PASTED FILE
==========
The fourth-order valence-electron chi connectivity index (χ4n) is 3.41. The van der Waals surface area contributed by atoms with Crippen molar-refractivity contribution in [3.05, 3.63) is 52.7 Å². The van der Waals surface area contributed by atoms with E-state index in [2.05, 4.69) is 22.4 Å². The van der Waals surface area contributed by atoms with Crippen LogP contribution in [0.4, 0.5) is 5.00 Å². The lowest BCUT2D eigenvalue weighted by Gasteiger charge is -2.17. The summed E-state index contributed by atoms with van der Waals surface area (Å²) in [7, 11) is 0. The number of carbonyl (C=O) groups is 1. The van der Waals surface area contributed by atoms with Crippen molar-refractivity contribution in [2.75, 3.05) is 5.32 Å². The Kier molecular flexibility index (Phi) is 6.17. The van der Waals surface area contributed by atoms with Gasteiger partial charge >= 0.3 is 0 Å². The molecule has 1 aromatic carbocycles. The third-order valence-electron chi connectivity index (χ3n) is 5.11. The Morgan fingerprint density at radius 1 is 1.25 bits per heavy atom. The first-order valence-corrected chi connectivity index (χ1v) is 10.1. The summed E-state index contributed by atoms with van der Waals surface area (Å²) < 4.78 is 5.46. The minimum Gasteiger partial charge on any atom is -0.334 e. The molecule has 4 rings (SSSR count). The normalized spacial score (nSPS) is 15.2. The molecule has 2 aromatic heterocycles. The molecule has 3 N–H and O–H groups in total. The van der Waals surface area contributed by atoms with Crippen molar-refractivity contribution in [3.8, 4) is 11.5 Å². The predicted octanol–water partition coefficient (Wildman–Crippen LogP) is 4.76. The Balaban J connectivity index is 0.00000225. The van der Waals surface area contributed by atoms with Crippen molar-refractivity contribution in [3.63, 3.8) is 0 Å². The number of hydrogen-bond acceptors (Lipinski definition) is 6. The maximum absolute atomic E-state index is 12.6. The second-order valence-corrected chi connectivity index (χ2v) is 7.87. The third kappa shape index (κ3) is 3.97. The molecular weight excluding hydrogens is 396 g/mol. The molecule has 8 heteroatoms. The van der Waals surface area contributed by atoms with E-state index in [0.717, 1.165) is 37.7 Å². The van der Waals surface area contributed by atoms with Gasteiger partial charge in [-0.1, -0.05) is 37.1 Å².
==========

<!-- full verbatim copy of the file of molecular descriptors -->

The fourth-order valence-electron chi connectivity index (χ4n) is 3.41. The van der Waals surface area contributed by atoms with Crippen molar-refractivity contribution in [3.05, 3.63) is 52.7 Å². The van der Waals surface area contributed by atoms with E-state index in [2.05, 4.69) is 22.4 Å². The van der Waals surface area contributed by atoms with Crippen LogP contribution in [0.4, 0.5) is 5.00 Å². The lowest BCUT2D eigenvalue weighted by Gasteiger charge is -2.17. The summed E-state index contributed by atoms with van der Waals surface area (Å²) in [7, 11) is 0. The number of carbonyl (C=O) groups is 1. The van der Waals surface area contributed by atoms with Crippen molar-refractivity contribution in [2.75, 3.05) is 5.32 Å². The Kier molecular flexibility index (Phi) is 6.17. The van der Waals surface area contributed by atoms with Gasteiger partial charge >= 0.3 is 0 Å². The molecule has 1 aromatic carbocycles. The third-order valence-electron chi connectivity index (χ3n) is 5.11. The Morgan fingerprint density at radius 1 is 1.25 bits per heavy atom. The first-order valence-corrected chi connectivity index (χ1v) is 10.1. The summed E-state index contributed by atoms with van der Waals surface area (Å²) < 4.78 is 5.46. The minimum Gasteiger partial charge on any atom is -0.334 e. The molecule has 4 rings (SSSR count). The normalized spacial score (nSPS) is 15.2. The molecule has 2 aromatic heterocycles. The molecule has 3 N–H and O–H groups in total. The van der Waals surface area contributed by atoms with Crippen molar-refractivity contribution in [3.8, 4) is 11.5 Å². The predicted octanol–water partition coefficient (Wildman–Crippen LogP) is 4.76. The Balaban J connectivity index is 0.00000225. The van der Waals surface area contributed by atoms with Crippen molar-refractivity contribution in [3.63, 3.8) is 0 Å². The number of hydrogen-bond acceptors (Lipinski definition) is 6. The maximum absolute atomic E-state index is 12.6. The second-order valence-corrected chi connectivity index (χ2v) is 7.87. The third kappa shape index (κ3) is 3.97. The molecular weight excluding hydrogens is 396 g/mol. The molecule has 8 heteroatoms. The van der Waals surface area contributed by atoms with E-state index in [0.717, 1.165) is 37.7 Å². The van der Waals surface area contributed by atoms with Gasteiger partial charge in [-0.1, -0.05) is 37.1 Å².